Cairo, Egypt – Maha remembers going to Tahrir Square on Jan. 25, 2011. The 27-year-old office worker only wanted to look around the Cairo intersection filled with thousands of protesters. But seeing Egypt’s revolution unfold before her, she left to get friends and quickly returned. Without planning to, Maha became one of the highly visible gay men and women who took to the streets shouting for change.
“We don’t get freedom anywhere. No voice, nothing,” said Maha, who declined to give her surname “So, the first chance at revolution, we fought.”
Nearly two years after the ouster of former leader Hosni Mubarak, Maha sits smoking a shisha with her friend Noor at a back-street cafe in downtown Cairo. Together, the women have made this location a “safe place” for gays, somewhere they can come and be themselves.
Unlike in other major cities around the world, there is no flag or signage to indicate this is a “gay” cafe. People know about it through word-of-mouth and the online forum, “Bedayaa.” They talk about the time since the revolution with a weariness that contrasts with the excitement they initially felt.
Many of Egypt’s gays and lesbians thought sexual freedom was on the horizon. “There was a moment of hope but the last few years has killed it,” Maha says, adding: “Nothing much has changed, it is very hard.” She is interrupted by Noor: “I think it is getting worse,” she says.
The women remember sitting with gay male friends at another cafe three months after the revolution, when locals complained about it and called nearby military police, who then found make-up in the bag of one of the boys. They were all taken away for questioning for “making a mess” in the area.
Egypt has no specific laws banning homosexuality although there are plenty of ways to charge someone suspected of engaging in homosexual acts. Police will often charge gay people with “debauchery” or breaking the country’s law of public morals.
The election of an Islamist president in Egypt, and the passing last month of a new constitution, has also increased fears among the country’s gay men and women that anti-gay legislation could soon be introduced. “We think in two or three months they will put a law to discriminate,” Maha says.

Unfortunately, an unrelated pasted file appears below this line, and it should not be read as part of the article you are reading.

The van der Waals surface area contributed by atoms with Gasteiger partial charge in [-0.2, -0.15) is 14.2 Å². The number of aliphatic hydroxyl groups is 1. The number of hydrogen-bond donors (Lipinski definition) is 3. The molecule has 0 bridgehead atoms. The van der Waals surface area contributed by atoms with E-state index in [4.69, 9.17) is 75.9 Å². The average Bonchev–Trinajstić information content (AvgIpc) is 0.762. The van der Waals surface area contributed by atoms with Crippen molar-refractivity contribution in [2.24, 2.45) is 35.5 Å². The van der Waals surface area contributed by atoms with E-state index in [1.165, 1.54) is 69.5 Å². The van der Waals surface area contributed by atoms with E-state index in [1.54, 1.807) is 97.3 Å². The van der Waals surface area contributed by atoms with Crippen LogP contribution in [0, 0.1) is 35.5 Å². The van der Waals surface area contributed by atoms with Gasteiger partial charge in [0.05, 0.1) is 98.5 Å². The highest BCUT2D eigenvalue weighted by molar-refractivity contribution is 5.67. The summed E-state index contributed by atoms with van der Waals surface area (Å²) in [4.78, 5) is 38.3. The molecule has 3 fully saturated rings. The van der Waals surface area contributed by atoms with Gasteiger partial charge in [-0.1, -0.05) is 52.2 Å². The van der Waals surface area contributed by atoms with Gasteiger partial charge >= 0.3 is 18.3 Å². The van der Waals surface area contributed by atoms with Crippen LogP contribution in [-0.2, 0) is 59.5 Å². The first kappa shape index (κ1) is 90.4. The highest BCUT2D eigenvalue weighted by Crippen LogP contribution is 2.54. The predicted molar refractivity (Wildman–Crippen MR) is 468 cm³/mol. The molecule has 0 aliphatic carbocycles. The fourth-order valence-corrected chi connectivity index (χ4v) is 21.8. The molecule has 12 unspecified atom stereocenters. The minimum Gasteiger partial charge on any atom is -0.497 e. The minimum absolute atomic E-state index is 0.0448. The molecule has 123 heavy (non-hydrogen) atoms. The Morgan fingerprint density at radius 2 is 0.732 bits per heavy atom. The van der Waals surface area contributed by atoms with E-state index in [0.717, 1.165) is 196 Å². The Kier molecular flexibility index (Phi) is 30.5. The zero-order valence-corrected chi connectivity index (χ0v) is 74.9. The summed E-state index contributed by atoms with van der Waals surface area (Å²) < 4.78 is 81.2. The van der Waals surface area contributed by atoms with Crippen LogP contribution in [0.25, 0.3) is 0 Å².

Many others fear a government crackdown is only a matter of time. The most notorious pre-revolution attack on gay men took place in 2001, when Cairo police raided a Nile boat, arresting dozens of gay men. Along with others taken from the streets, they became known as the “Cairo 52.” But now, the Muslim Brotherhood is not just a power to be appeased – it is the dominant power in Egypt’s new government.
The natural instinct for most gay Egyptians is to try not to draw attention to themselves but taking part in the revolution has brought greater visibility — at a cost. Alongside other minorities the gay community has been criticized for its role in the uprising.
Adel Ramadan, a legal officer at the Egyptian Initiative for Personal Rights, describes the derogatory language used to attack the groups that took to the streets. “After the fall of Mubarak, the criticism of those groups has always contained a sexual element. Whether it’s the women who are participating are called prostitutes or ‘loose’ women, or men are called homosexuals.”
Maha believes this kind of rhetoric has led to an increase in verbal abuse. She thinks some people feel emboldened to shout and call names, knowing the authorities will be on their side. A popular term with some members of the Muslim Brotherhood is “shewaz,” a derogatory term for homosexuals that loosely translates as “perverts.”
While gay advocacy organizations are active in other predominantly Muslim countries such as Lebanon, Egypt’s support groups are not well organized and struggle to be heard. The Egyptian Initiative for Personal Rights is a human rights group that will talk about gays but this cause is not a priority for them. Another group that works with them asked that it not be named for fear of reprisals.
Despite their fears, gay life continues in Cairo. Men still meet on one of the city’s bridges, and the Internet and social media help bring people together. Kholoud Bidak is an activist who is thinking of setting up an online forum. She was also in Tahrir Square in January 2011 and was stunned at the number of gay men and women at the heart of the protests. She has been disappointed in the two years that followed, but believes the gay community has at least gained recognition from human rights groups, which were previously uninterested. “They are finally starting to acknowledge LGBTs, ‘oh, they were in the revolution since day one very, very effectively.’ I thought that is very positive.”
She remains scared by the anti-gay rhetoric from some politicians and clerics but tries to stay upbeat. “There is some hope,” she says. “How? I don’t know.”
by Duncan Golestani, Correspondent, NBC News
Source – NBC News